Where Does All That Ear Discharge Come From?

by Nicola Parry, DVM

Discharge from the ear canal is one of the most common ear issues in dogs, and typically indicates an ear infection. Just like in people, your dog’s ears will normally produce some discharge even when completely healthy. This is mostly composed of a waxy substance called cerumen that tends to be a yellow-brown color. Cerumen acts to coat the ear canal, helping to prevent excessive growth of bacteria or yeast that can set up infections in the ear. When the ear is irritated for any reason, however, it produces more of this cerumen, and sometimes its quantity can seem never-ending!

So if healthy ears produce discharge, how do you recognize an ear problem?

5 Signs That Your Dog May Have Ear Problems

  1. Increased quantity of ear discharge
  2. Scratching or shaking of the ears
  3. A change in discharge color
  4. Nasty smelling discharge
  5. A head tilt

3 Ways To Attack Ear Problems

1. Consult your veterinarian

Have your dog examined immediately by a veterinarian if you suspect an ear problem. Ear discharge can result from a variety of causes, so it may not be obvious as to whether the problem is due to ear mites, bacterial infection, fungal infection, allergy, or a foreign body such as a grass seed in the ear canal. Your veterinarian may need to perform tests to diagnose the underlying problem, before prescribing any medications that may be necessary, such as antibiotic tablets or ear drops.

2. Grooming

Dogs with long hair around the ears or those with long, floppy ears (or a combination of both!) can be particularly prone to recurrent ear infections because their ear canals aren’t well ventilated. One important way that you can help in these cases, is to pay attention to any excess hair growth around the ear canal, and to trim it regularly.

3. Ear Cleaning

Your role here is especially important, especially if your dog is prone to developing recurrent ear infections. Weekly cleaning can be a vital part of your dog’s ear-care regime. Use a gently formulated product, such as alavender and eucalyptus ear cleanser, to remove moisture, wax and debris that may accumulate in your dog’s ears. Then follow this up with a few drops of Ear Clear, a natural serum to help clear debris, break down cerumen, and reduce itchiness. And then especially when weekly cleaning regimes are underway and the ear canal no longer contains excessive discharge, pre-moistened ear wipes can be a wonderful and convenient way to keep the ears clean and sanitized.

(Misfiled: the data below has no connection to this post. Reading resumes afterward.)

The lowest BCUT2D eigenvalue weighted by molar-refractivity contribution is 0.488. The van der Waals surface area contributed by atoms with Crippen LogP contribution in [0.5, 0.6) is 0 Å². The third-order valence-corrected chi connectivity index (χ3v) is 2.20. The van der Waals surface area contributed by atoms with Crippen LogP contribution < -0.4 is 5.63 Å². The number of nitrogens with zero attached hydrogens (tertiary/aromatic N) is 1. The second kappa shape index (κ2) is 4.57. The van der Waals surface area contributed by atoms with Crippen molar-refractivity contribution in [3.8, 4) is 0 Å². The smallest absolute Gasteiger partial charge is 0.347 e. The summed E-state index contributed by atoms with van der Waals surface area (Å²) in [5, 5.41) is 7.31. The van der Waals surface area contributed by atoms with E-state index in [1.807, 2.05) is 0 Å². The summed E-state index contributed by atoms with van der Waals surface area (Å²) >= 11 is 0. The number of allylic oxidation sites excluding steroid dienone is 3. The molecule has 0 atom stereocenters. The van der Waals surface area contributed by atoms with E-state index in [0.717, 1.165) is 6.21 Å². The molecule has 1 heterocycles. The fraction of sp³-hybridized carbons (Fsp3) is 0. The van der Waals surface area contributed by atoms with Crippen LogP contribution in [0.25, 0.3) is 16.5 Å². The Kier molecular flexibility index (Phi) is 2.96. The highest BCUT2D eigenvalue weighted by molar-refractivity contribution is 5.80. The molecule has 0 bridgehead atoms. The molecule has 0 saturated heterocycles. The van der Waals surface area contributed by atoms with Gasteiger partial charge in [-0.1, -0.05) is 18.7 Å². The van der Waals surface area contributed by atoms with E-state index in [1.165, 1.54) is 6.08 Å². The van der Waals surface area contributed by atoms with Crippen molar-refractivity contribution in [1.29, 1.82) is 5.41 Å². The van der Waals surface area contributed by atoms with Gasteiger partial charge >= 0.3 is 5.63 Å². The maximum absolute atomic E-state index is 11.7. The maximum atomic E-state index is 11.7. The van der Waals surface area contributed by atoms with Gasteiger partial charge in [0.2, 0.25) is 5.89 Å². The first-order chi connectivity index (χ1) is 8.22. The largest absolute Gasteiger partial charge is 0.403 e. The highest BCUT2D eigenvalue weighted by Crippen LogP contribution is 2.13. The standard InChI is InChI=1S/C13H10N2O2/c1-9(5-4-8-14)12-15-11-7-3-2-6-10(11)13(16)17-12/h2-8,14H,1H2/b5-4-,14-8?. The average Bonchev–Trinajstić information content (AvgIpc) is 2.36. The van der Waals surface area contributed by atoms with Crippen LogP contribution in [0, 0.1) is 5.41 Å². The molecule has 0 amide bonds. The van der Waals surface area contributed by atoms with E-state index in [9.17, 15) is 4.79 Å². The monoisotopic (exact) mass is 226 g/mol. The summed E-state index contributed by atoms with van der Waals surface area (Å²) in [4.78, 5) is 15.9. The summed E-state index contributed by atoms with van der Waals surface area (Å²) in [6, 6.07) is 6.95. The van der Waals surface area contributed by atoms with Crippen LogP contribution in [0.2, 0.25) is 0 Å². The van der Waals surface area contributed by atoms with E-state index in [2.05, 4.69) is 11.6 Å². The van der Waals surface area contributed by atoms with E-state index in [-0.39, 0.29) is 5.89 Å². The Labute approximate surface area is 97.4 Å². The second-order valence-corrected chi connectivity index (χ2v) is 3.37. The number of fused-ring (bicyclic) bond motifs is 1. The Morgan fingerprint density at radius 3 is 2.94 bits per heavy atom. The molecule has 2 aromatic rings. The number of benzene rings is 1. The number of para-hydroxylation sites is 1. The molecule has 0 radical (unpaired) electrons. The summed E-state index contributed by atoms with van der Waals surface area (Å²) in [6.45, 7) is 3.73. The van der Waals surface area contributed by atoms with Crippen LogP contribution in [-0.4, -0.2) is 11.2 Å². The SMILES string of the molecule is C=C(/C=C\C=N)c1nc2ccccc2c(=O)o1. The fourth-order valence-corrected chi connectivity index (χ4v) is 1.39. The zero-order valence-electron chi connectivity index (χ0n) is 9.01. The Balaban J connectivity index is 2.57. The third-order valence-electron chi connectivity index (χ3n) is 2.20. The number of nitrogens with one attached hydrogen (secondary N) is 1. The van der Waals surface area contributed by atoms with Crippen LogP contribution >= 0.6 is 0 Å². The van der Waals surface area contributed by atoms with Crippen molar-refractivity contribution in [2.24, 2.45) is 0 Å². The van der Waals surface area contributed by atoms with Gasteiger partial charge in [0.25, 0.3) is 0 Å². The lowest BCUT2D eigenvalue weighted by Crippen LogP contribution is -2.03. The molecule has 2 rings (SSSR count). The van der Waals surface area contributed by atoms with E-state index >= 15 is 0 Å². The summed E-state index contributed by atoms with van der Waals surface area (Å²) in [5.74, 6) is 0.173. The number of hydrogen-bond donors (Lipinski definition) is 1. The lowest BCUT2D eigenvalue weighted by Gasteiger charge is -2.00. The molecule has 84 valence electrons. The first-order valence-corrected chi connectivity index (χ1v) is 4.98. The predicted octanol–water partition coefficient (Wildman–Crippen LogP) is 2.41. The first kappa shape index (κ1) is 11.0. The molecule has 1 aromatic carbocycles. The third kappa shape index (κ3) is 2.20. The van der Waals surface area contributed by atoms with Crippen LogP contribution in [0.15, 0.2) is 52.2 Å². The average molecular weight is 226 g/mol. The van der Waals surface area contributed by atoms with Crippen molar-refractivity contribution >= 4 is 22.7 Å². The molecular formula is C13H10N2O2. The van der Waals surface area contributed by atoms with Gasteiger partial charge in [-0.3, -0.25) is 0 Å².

As you begin cleaning your dog’s ears, you will notice that tissue from inside the ear canal, and the skin around its external opening, may start to peel. This is completely normal! Your cleaning regime loosens the dead tissue and debris in this region – but this is a good thing! Getting rid of the dead tissue, in and around the ear canal, helps to get rid of debris that could otherwise act as a focus for development of further infection.

Ear infections are therefore one of the most common reasons for dogs visiting their veterinarians, and can be a result of many underlying causes. And although you can’t completely prevent ear infections arising, your regular ear cleaning regime can definitely help reduce the number of times your dog visits his vet!

Nicola Parry is a veterinarian at Massachusetts Institute of Technology. She is ACVP board-certified and her career has taken her along various paths, including general practice and academia. She enjoys teaching veterinary pathology, as well as writing for the veterinary, medical and scientific worlds. She currently lives in Massachusetts with her oddball cat, Tiddles

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